Focus on diet – not dieting. There is a dangerous culture of dieting in our society. We’re often looking for a quick fix and end up spending a lot of money and time on ineffective and potentially dangerous strategies that ultimately do not lead to sustained weight loss. In fact, dieting is typically associated with a short-term loss and then weight re-gain, which results in feelings of failure and frustration. 

Parental dieting models these unhealthy practices for children, increasing their risk for unhealthy weight-control strategies. In contrast, focus on making sustainable and realistic lifestyle changes to your diet and your family’s. A healthy diet includes a range of foods including lean protein, fruits, vegetables, and whole grains. It also includes occasional treats! Balance and moderation are key. Fill half the plate with fruits and vegetables to naturally control portions and calories. 

What’s the best diet? One with a good balance of foods that provides adequate nutrition, leaves you feeling energized and satisfied, and most importantly, that you can maintain over time.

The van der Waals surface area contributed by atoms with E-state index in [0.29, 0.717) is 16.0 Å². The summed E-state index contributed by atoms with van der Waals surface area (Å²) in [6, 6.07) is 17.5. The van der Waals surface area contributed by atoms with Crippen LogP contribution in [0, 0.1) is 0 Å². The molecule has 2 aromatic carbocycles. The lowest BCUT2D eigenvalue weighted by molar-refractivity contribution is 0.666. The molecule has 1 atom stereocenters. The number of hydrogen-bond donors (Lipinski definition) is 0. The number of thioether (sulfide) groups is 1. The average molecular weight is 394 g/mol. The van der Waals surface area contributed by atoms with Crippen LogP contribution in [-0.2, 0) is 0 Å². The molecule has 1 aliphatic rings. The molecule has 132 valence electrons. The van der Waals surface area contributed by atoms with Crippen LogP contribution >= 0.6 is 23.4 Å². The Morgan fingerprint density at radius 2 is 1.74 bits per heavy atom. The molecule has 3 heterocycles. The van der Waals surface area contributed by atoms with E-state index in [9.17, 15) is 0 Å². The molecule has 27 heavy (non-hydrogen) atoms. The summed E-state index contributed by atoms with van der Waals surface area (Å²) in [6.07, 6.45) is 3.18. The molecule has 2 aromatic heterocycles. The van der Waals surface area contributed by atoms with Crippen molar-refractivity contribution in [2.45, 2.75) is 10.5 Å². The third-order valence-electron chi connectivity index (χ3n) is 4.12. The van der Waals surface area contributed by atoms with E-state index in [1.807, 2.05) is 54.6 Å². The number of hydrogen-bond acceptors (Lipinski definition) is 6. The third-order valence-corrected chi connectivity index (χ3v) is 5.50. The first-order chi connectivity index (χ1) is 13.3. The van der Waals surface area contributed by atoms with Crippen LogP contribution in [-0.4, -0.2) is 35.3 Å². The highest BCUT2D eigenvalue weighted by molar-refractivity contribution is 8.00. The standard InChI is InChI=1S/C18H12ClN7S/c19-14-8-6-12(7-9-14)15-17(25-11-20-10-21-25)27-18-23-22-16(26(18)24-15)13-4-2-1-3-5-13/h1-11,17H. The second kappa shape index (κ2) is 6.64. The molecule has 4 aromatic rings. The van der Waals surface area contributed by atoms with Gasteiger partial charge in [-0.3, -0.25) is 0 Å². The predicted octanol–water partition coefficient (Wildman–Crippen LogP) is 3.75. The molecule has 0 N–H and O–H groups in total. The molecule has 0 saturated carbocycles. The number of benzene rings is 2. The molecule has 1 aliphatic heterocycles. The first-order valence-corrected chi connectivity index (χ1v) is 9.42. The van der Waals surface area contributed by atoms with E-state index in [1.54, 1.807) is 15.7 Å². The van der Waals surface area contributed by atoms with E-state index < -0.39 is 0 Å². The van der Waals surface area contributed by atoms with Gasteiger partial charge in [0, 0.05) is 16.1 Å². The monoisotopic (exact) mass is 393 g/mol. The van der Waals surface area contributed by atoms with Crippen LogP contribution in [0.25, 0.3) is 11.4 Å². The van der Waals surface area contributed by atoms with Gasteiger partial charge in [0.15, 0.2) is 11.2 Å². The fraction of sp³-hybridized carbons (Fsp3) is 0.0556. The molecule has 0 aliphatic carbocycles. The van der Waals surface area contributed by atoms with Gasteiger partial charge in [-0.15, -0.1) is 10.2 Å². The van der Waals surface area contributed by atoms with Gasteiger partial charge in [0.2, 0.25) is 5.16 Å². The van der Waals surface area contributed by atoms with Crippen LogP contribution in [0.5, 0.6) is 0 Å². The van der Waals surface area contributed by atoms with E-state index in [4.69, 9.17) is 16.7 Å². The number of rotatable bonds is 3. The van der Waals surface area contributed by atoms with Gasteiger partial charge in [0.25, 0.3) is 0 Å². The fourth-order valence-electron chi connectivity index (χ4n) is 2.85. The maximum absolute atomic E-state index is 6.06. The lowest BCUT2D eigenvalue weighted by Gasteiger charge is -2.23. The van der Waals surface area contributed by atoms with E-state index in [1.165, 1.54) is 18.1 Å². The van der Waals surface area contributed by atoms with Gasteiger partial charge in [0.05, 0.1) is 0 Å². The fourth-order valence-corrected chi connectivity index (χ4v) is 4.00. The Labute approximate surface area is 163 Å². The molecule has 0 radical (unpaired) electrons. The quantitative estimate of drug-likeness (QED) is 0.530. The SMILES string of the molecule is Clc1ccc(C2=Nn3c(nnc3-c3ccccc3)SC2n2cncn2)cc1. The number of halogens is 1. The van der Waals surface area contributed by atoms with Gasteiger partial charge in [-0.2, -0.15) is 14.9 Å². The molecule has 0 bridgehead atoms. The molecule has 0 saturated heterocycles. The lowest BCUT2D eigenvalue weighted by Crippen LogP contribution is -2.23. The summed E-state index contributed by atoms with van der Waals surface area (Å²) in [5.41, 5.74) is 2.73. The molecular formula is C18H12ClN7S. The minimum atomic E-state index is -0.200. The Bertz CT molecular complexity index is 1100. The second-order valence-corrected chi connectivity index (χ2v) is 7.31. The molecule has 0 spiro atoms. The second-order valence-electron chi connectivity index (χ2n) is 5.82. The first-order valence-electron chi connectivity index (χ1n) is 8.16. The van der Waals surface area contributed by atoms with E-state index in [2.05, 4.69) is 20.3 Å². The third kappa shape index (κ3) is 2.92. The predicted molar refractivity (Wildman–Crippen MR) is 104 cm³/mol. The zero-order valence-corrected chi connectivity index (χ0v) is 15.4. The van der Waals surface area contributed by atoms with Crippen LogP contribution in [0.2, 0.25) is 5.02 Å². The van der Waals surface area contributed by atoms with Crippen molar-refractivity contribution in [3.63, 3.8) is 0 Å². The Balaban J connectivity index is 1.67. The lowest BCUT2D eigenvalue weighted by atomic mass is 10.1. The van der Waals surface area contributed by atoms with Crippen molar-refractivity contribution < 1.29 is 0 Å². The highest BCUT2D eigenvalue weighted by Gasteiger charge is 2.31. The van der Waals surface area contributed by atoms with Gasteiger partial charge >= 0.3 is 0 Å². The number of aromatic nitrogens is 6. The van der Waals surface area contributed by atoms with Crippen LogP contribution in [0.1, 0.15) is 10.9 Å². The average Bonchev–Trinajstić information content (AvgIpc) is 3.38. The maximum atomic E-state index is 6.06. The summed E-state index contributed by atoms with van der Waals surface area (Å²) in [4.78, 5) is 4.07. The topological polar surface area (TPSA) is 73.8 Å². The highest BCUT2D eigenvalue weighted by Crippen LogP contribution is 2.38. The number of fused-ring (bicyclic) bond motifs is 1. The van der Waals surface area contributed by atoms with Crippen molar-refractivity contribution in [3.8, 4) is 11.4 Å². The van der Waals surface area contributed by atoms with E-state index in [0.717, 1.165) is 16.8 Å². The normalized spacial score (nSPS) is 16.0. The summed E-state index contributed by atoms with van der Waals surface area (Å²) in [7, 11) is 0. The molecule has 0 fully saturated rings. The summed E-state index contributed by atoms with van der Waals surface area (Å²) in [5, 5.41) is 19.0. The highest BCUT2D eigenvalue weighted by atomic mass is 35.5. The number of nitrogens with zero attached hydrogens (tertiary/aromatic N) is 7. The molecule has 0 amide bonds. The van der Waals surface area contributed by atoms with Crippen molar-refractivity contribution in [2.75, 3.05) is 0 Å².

The home environment can make it easier or more difficult to stick with healthy choices. Set up your home to make the healthy choice the easier choice. This means keeping sugary drinks and high-calorie, low-nutrition foods out of the home or in places that are out of direct sight. Make healthier choices more visible – like fruit in a bowl on the counter. Add in cues for exercise – like placing sneakers near the door or creating a standing workstation. Remove cues for sedentary activity by taking TVs, tablets, and laptops out of bedrooms. These small changes can go a long way to prompting healthier choices each day. 

Whatever your fitness goals are for this new year, approach them with kindness – toward yourself and others. There is no magic bullet and no one-size-fits-all approach to healthy weight management. Take some time to think about your goals and what you want for your family. Remember, small changes add up; you just need to take the first step! 

Melanie Bean, PhD, is a licensed clinical psychologist, associate professor of pediatrics and co-director of the Healthy Lifestyles Center at the Children’s Hospital of Richmond at VCU. She lives in Richmond with her family and loves to hike in the Blue Ridge with her husband and two daughters.